September 2017

• August 31st, 2017

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         Welcome to Observing With Webb, where the armchair astronomer figures out what they’re looking at, why it’s so cool, and what they should check out next.  Don’t forget to check out my Podbean page, YouTube Channel, and Twitter feed, or get my podcast feed on Stitcher, or iTunes.

WOW! That Total Solar Eclipse was something wonderful! Traveling to Columbia, SC had me worried for a little bit, since they were predicting 55% cloud cover, but the clouds parted, my cameras read the code correctly, my laptop did NOT overheat, and I was lucky to get some awesome pictures.  The best part, though was experiencing it with my family and seeing how excited my son was when it happened and how my wife, who usually comments at how grey and fuzzy things are in the telescope, was amazed by what we could see.  I’ll be putting together a full video of everything, but I’ve been busy putting together STEM videos and starting the school year, so eclipse videos and photoshopping are on the back burner right now.

September is decidedly LESS exciting than August, with 3 naked eye planets, 2 binocular visible, and some typical close encounters betwee the Moon and the planets.  It’s a great month to just get out there and take a look.

 

PLANETS...well, the ones visible with your naked eye

Planets you can see around Sunset – Jupiter (W), Saturn (S)

Planets you can see throughout the night – Saturn (SàSW)

Planets you can see in the Morning – Venus (E)

 

Mercury – Is technically between Venus and the eastern horizon in the morning, but you’ll need binoculars and a sky app to find it.

Venus – Rises around 4:30am.  Bright and visible about 20˚ high in East before sunrise all month, though it is on its way toward the horizon each day, and will stop being visible in October.

Mars – Pretty dim, but it’s there in the eastern sky low on the horizon toward the end of the month when it gets pretty close to Venus.

Saturn – Look S after sunset and find the bright light above and between Scorpius and Sagittarius. It will move toward the SW, setting around midnight in early September and 10pm in late September.

Jupiter – After sunset, you might be able to catch Jupiter about 10˚ up the sky, but after a week or so it’s too close to the Sun from our perspective, so you won’t be able to see it anymore until late November mornings.


EVENTS...

Full Moon – 6th (Visible all night)

Last Quarter Moon – 13th (Visible from midnight into the morning)

17th – 18thClose Encounter – Moon, Venus – Get up after 5:00am but before sunrise (6:47am) and find a very thin crescent Moon in the East with Venus about 7˚ down and to the left on the morning of the 17th, with Mercury and Mars visible in binoculars about 9-11˚ below Venus and a little to the left.  In the next morning, the Moon will position itself in between Venus and Mars.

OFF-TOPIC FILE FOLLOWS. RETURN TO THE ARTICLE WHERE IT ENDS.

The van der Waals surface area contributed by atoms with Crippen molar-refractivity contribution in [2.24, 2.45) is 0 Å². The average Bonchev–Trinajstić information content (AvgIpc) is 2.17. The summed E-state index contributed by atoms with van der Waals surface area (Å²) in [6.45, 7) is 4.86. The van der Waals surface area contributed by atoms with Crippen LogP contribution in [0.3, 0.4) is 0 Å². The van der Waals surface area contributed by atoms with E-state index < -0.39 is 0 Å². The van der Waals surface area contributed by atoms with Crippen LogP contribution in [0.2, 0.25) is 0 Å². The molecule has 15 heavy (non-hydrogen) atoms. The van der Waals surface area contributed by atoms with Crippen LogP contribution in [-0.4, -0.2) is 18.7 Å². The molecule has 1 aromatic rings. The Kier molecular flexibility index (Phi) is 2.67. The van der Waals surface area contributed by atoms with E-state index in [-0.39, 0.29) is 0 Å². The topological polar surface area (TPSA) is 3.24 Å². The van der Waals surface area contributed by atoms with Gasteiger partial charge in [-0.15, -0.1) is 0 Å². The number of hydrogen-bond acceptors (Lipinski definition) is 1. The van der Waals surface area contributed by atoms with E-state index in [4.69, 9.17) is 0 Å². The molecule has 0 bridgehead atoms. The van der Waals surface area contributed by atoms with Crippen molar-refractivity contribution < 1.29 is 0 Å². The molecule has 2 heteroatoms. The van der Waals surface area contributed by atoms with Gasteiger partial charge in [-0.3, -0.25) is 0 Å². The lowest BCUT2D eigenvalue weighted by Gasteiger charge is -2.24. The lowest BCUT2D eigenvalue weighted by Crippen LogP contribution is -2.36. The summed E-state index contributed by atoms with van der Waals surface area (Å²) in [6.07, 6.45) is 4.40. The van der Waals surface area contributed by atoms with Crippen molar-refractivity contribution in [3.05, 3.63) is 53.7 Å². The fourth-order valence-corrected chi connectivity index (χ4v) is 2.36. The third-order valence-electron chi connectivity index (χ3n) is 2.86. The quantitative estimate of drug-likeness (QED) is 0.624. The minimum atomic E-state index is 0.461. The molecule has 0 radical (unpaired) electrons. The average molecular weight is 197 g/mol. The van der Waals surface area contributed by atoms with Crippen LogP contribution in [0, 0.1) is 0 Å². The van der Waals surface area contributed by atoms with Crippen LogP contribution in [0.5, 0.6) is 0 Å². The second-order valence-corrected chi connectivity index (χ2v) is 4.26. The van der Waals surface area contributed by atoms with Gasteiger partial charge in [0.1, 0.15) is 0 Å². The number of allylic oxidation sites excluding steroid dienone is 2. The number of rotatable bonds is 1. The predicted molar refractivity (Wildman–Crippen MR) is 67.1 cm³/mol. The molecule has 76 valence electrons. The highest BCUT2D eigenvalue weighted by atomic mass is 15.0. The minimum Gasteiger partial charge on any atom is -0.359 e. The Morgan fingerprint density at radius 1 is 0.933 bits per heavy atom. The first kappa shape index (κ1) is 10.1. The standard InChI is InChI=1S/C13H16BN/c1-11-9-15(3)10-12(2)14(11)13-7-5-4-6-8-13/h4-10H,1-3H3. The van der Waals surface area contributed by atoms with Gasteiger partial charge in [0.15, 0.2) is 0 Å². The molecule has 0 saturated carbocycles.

New Moon – 20th (darkest skies) 

22nd– Fall Equinox – When all locations on Earth experience a day of almost exactly 12 hours and a night of almost exactly 12 hours.  It is the astronomical first day of fall, even though meteorologically it typically starts in the beginning of September.

22ndClose Encounter – Moon, Jupiter – Look WSW after sunset to see Jupiter 7˚ down and to the right of the then crescent Moon.  Get out before 8:00pm that night when they set.

26thClose Encounter – Moon, Saturn – Look S after sunset to find a waxing crescent Moon with Saturn 3˚ down and to the left.

First Quarter Moon – 28th (Visible until midnight)

 

CONSTELLATIONS... (see sky map link at the bottom for a Star Map for this month – or ask Mr. Webb)    Look straight up and you'll see...

Just after Sunset (around 7:30pm) – Lyra the Harp, Cygnus the Swan

Extra Challenge! Use binoculars (or even a telescope) and a star chart to scan through the southern constellation of Sagittarius.  There are at least 7 easily visible clusters and nebulas up and to the right of the “teapot” of Sagittarius.

Between Sunset and Midnight – Lyra, Cygnus, Aquila (a little to the south) – These are the Summer constellations, and since they are visible right above us around midnight (and to the east after sunrise), it’s now summer!  More details below in the “General Constellation Finding Tips” 

Midnight – Lacerta, Pegasus, Andromeda – Extra Challenge!  Using your naked eye (dark-adapted and in a dark area) or binoculars under normal conditions and a star chart, try finding our neighboring Andromeda Galaxy.  It’ll be a faint fuzzy in the constellation Andromeda.

Early Morning – Perseus, Auriga -  Also, if you look to the SE in the morning, you’ll find the winter constellations of Orion, Taurus, Auriga, Gemini, and Canis Major.

GENERAL CONSTELLATION FINDING TIPS: 

Summer Constellations: Lyra, Cygnus, Aquila, Delphinus

Look straight up before 10pm and you’ll be able to see Lyra (the Harp), Cygnus (the Swan), Aquila (the Eagle), (and Delphinus the Dolphin.)  These three constellations have the three brightest stars of the summer constellations (Vega, Deneb, Altair – respectively.)  Those bright stars create the summer triangle.  Off to the east of this is the small but beautiful constellation of Delphinus. If you’re under dark skies (away from city lights) you may just catch a glimpse of the Milky Way passing through Cygnus and Aquila.  If you’re looking past 10pm, they’ll be moving toward the West and lower in the sky.

Fall Constellations: Andromeda, Pegasus

If you can find the Summer Triangle and Delphinus, about 40˚ to the East (leftish) will be the Great Square of the fall constellation Pegasus.  Perhaps you’ll even see the two curves of Andromeda off of one side, with the Andromeda Galaxy as a small, faint fuzzy nearby (you’ll need dark skies to see it).  A sky map will help you tremendously in finding these.  You’ll see these in the East after sunset, straight above you around midnight, and in the West in the morning.

Use a sky map from www.skymaps.com to help you out.

 

 

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August 2017

• August 1st, 2017

Welcome to Observing With Webb, where the armchair astronomer figures out what they’re looking at, why it’s so cool, and what they should check out next.  Don’t forget to check out my Podbean page, YouTube Channel, and Twitter feed, or get my podcast feed on Stitcher.

August brings us the most anticipated astronomical event of the past few years, the 2017 Total Solar Eclipse across America.  But if you’re looking for eclipse info here, wait.  I’ll be doing a special email/podcast/video about the eclipse, otherwise this would be VEEERRRYYYY long.  Aside from the Moon blocking the Sun for about 2.5 minutes, depending on where you live, August brings us our last looks at Jupiter, plenty of Saturn time, and a morning Venus, as well as the annual Perseid Meteor shower.